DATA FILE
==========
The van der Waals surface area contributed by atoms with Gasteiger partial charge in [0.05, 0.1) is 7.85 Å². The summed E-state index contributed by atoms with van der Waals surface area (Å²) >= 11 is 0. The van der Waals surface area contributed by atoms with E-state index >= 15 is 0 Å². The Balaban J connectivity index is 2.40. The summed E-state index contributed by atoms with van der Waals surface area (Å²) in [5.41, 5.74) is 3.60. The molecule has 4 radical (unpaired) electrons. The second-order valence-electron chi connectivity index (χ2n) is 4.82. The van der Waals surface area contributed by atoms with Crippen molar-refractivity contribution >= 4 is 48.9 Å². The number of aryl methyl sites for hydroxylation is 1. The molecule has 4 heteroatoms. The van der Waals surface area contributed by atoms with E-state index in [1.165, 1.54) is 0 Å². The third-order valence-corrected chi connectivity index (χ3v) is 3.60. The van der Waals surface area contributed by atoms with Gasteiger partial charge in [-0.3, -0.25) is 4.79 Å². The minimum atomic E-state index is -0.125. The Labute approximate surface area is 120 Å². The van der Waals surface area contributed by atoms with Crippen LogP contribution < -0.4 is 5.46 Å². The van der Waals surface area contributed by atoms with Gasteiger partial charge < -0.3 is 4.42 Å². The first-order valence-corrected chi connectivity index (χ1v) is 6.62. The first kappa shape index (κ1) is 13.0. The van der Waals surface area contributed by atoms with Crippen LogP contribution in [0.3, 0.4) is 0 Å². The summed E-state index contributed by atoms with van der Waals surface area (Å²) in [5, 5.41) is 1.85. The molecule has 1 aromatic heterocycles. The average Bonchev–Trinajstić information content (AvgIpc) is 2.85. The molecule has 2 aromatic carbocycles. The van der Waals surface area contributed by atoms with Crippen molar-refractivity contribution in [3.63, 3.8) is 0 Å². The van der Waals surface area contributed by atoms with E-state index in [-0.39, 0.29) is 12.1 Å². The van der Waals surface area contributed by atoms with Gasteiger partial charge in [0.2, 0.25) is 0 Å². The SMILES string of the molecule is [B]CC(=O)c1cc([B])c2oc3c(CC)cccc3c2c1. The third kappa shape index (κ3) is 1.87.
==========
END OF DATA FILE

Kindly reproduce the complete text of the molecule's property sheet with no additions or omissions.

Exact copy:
The van der Waals surface area contributed by atoms with Gasteiger partial charge in [0.05, 0.1) is 7.85 Å². The summed E-state index contributed by atoms with van der Waals surface area (Å²) >= 11 is 0. The van der Waals surface area contributed by atoms with E-state index >= 15 is 0 Å². The Balaban J connectivity index is 2.40. The summed E-state index contributed by atoms with van der Waals surface area (Å²) in [5.41, 5.74) is 3.60. The molecule has 4 radical (unpaired) electrons. The second-order valence-electron chi connectivity index (χ2n) is 4.82. The van der Waals surface area contributed by atoms with Crippen molar-refractivity contribution >= 4 is 48.9 Å². The number of aryl methyl sites for hydroxylation is 1. The molecule has 4 heteroatoms. The van der Waals surface area contributed by atoms with E-state index in [1.165, 1.54) is 0 Å². The third-order valence-corrected chi connectivity index (χ3v) is 3.60. The van der Waals surface area contributed by atoms with Gasteiger partial charge in [-0.3, -0.25) is 4.79 Å². The minimum atomic E-state index is -0.125. The Labute approximate surface area is 120 Å². The van der Waals surface area contributed by atoms with Crippen LogP contribution < -0.4 is 5.46 Å². The van der Waals surface area contributed by atoms with Gasteiger partial charge < -0.3 is 4.42 Å². The first-order valence-corrected chi connectivity index (χ1v) is 6.62. The first kappa shape index (κ1) is 13.0. The van der Waals surface area contributed by atoms with Crippen LogP contribution in [0.3, 0.4) is 0 Å². The summed E-state index contributed by atoms with van der Waals surface area (Å²) in [5, 5.41) is 1.85. The molecule has 1 aromatic heterocycles. The average Bonchev–Trinajstić information content (AvgIpc) is 2.85. The molecule has 2 aromatic carbocycles. The van der Waals surface area contributed by atoms with Crippen molar-refractivity contribution in [3.63, 3.8) is 0 Å². The van der Waals surface area contributed by atoms with E-state index in [-0.39, 0.29) is 12.1 Å². The van der Waals surface area contributed by atoms with Gasteiger partial charge in [0.2, 0.25) is 0 Å². The SMILES string of the molecule is [B]CC(=O)c1cc([B])c2oc3c(CC)cccc3c2c1. The third kappa shape index (κ3) is 1.87.